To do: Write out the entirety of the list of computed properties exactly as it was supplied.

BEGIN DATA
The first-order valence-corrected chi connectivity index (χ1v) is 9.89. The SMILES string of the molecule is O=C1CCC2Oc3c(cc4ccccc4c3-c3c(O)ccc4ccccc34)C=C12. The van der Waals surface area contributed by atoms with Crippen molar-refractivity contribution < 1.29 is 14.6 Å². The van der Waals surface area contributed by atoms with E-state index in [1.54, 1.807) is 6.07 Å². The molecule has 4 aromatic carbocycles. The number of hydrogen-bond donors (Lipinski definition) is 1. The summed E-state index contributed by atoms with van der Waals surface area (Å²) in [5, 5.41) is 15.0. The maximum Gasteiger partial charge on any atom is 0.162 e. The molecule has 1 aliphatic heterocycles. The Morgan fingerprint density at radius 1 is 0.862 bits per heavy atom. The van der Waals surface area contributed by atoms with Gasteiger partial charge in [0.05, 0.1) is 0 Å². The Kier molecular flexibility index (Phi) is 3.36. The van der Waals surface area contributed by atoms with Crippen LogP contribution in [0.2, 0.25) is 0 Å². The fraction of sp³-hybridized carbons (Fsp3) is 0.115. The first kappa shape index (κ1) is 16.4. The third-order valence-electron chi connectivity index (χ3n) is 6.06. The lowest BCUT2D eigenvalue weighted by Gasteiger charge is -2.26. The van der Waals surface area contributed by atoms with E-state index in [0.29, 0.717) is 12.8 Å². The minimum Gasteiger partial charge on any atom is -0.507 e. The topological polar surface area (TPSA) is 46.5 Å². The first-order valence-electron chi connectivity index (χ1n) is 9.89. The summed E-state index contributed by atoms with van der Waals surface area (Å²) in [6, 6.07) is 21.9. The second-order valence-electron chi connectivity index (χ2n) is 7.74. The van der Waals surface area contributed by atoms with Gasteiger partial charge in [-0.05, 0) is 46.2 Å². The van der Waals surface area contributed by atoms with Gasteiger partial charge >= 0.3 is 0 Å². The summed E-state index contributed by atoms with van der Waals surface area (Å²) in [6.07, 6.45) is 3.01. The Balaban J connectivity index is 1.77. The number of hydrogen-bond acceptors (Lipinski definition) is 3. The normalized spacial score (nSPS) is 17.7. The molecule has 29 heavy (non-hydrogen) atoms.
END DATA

The first-order valence-corrected chi connectivity index (χ1v) is 9.89. The SMILES string of the molecule is O=C1CCC2Oc3c(cc4ccccc4c3-c3c(O)ccc4ccccc34)C=C12. The van der Waals surface area contributed by atoms with Crippen molar-refractivity contribution < 1.29 is 14.6 Å². The van der Waals surface area contributed by atoms with E-state index in [1.54, 1.807) is 6.07 Å². The molecule has 4 aromatic carbocycles. The number of hydrogen-bond donors (Lipinski definition) is 1. The summed E-state index contributed by atoms with van der Waals surface area (Å²) in [5, 5.41) is 15.0. The maximum Gasteiger partial charge on any atom is 0.162 e. The molecule has 1 aliphatic heterocycles. The Morgan fingerprint density at radius 1 is 0.862 bits per heavy atom. The van der Waals surface area contributed by atoms with Gasteiger partial charge in [0.05, 0.1) is 0 Å². The Kier molecular flexibility index (Phi) is 3.36. The van der Waals surface area contributed by atoms with Crippen LogP contribution in [0.2, 0.25) is 0 Å². The fraction of sp³-hybridized carbons (Fsp3) is 0.115. The first kappa shape index (κ1) is 16.4. The third-order valence-electron chi connectivity index (χ3n) is 6.06. The lowest BCUT2D eigenvalue weighted by Gasteiger charge is -2.26. The van der Waals surface area contributed by atoms with E-state index in [0.29, 0.717) is 12.8 Å². The minimum Gasteiger partial charge on any atom is -0.507 e. The topological polar surface area (TPSA) is 46.5 Å². The first-order valence-electron chi connectivity index (χ1n) is 9.89. The summed E-state index contributed by atoms with van der Waals surface area (Å²) in [6, 6.07) is 21.9. The second-order valence-electron chi connectivity index (χ2n) is 7.74. The van der Waals surface area contributed by atoms with Gasteiger partial charge in [-0.05, 0) is 46.2 Å². The van der Waals surface area contributed by atoms with Gasteiger partial charge >= 0.3 is 0 Å². The summed E-state index contributed by atoms with van der Waals surface area (Å²) in [6.07, 6.45) is 3.01. The Balaban J connectivity index is 1.77. The number of hydrogen-bond acceptors (Lipinski definition) is 3. The normalized spacial score (nSPS) is 17.7. The molecule has 29 heavy (non-hydrogen) atoms.